Some vasculitides can be secondary to other disorders, such as systemic lupus (a chronic autoimmune disease), rheumatoid arthritis, or Behcet’s disease (a chronic blood vessel inflammation). Sometimes the onset of vasculitis may follow a viral infection, such as hepatitis B and C, or HIV.

There are some types of vasculitides whose causes remain unknown. They are referred to as primary vasculitides. Medical research is still searching for the singular cause of this disease. There are strong theories pointing to the presence of vast amounts of antigens in the circulatory system. Antigens are foreign or protein molecules which mimic an immune response. They cause the immune system to produce antibodies which then try to eradicate the antigen, unfortunately affecting the blood vessels in which the antigens travel, as well.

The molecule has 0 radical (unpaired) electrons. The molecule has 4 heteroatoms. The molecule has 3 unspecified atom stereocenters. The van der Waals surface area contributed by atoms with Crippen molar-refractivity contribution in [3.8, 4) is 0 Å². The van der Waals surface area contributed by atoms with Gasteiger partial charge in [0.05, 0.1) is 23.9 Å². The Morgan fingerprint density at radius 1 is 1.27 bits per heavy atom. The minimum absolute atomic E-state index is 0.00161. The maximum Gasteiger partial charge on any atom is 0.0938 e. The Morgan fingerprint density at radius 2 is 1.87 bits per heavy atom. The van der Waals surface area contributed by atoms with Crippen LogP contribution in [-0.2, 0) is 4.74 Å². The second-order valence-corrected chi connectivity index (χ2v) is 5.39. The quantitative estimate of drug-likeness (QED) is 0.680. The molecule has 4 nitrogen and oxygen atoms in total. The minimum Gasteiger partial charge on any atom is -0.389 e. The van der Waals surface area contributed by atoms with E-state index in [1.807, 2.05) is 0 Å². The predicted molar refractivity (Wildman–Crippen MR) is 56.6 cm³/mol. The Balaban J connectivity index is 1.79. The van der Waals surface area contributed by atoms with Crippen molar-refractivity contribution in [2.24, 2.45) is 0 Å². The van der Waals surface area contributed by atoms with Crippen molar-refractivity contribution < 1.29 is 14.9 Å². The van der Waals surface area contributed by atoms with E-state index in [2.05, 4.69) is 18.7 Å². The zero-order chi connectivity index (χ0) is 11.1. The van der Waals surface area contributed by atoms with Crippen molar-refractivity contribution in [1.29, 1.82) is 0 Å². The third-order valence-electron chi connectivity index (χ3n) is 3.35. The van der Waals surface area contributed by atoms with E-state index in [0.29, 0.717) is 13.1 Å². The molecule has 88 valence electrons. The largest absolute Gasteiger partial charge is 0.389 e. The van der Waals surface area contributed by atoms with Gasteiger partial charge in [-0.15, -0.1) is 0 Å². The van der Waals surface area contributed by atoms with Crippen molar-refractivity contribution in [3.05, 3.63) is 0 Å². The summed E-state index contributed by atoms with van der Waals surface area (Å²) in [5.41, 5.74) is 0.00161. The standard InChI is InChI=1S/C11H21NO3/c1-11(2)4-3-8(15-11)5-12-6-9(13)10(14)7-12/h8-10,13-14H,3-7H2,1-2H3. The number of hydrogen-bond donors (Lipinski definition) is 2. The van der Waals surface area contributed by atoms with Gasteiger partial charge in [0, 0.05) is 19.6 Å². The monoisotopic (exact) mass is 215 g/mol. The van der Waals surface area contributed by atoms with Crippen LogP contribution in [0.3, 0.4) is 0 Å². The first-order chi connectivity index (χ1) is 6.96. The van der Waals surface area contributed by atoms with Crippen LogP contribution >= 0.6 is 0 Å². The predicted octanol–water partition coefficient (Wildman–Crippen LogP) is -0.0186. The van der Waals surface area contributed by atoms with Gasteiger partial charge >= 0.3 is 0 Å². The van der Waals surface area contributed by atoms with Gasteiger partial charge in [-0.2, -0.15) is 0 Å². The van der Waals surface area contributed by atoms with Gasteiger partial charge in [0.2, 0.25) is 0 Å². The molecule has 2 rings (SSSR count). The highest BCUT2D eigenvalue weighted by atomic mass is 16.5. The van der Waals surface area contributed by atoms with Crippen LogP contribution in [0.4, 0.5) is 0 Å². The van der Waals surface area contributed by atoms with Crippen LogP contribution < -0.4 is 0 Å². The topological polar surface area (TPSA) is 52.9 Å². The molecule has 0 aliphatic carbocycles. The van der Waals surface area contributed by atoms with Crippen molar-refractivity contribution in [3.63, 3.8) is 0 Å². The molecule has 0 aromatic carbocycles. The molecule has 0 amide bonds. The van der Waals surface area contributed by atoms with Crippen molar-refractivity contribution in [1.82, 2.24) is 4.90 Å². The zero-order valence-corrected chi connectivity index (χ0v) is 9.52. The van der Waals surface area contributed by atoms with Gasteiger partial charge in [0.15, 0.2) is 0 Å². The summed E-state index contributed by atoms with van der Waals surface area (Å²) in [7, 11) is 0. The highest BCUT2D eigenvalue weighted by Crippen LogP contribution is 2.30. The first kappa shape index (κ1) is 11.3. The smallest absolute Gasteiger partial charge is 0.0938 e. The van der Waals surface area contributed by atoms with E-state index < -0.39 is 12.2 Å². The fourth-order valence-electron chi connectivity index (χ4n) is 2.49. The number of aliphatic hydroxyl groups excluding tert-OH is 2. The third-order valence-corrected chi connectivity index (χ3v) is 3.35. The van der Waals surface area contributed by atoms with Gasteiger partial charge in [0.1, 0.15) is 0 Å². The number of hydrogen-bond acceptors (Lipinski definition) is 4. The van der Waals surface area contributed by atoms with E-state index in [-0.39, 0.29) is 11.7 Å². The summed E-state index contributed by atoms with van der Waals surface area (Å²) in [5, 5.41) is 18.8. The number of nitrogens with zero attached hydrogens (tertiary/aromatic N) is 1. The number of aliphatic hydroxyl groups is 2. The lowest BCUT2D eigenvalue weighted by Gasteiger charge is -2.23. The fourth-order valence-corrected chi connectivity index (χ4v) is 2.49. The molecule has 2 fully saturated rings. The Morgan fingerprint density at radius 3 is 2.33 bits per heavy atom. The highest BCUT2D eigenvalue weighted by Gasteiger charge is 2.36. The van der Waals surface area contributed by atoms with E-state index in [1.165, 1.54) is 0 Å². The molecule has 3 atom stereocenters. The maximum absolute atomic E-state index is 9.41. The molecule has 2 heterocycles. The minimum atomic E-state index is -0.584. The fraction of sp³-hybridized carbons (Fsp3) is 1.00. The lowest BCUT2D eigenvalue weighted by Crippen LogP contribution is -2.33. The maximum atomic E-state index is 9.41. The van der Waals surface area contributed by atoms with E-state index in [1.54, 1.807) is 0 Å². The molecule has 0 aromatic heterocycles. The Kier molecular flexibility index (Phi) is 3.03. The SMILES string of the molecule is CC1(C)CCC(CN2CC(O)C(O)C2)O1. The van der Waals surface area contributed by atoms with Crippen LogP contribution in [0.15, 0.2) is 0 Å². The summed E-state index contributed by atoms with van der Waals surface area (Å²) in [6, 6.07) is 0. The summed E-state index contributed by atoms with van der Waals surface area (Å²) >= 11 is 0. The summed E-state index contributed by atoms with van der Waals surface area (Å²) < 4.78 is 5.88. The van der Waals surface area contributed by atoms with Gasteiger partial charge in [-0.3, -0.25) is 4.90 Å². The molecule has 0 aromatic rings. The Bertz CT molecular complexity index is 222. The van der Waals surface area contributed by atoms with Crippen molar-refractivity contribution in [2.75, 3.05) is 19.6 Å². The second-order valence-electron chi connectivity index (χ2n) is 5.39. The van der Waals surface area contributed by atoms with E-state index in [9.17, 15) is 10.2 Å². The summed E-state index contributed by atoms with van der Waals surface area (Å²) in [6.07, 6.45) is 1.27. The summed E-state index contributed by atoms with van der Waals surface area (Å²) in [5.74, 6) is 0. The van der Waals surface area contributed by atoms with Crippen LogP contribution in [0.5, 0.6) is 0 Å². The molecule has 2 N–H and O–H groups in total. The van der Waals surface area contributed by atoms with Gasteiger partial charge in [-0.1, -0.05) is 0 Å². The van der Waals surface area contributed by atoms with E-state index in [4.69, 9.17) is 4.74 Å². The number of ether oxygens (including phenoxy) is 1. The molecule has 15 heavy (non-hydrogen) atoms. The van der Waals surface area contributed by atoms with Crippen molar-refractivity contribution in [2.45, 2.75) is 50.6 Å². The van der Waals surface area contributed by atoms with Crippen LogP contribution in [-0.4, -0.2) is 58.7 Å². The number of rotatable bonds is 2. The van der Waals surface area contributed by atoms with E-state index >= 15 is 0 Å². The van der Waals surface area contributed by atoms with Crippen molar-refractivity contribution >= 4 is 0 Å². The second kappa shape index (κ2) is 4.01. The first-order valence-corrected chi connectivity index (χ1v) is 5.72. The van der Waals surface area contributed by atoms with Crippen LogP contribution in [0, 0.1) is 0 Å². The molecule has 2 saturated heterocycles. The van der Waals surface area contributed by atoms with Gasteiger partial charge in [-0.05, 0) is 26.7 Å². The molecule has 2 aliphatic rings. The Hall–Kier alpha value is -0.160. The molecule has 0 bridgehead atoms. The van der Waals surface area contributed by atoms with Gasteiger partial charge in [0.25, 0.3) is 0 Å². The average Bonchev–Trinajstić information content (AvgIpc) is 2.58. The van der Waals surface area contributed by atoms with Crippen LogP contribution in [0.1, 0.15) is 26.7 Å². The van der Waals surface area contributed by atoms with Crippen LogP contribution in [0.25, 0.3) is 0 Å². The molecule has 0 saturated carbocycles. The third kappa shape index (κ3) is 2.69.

Vasculitis is also believed to be secondary to viral infections, like hepatitis, or bacterial infections like those of the upper respiratory tract. These kinds of vasculitides are referred to as secondary vasculitides. Other theories suggest that the disease may also occur in segments of the population who have a genetic predisposition to acquire vasculitis after having suffered an infection.


While most vasculitides are minor illnesses which disappear even without treatment, some will need medication for the patient to get better. Other forms of vasculitis are serious and inflict damage on the body’s main organ systems. These types of the disease may resist treatment and can result in organ failure and even death.

Even with vasculitides that have been successfully treated, there will still be instances of recurrence that may need repetitive therapy. Others are chronic and long-term, and will require regular ongoing treatment.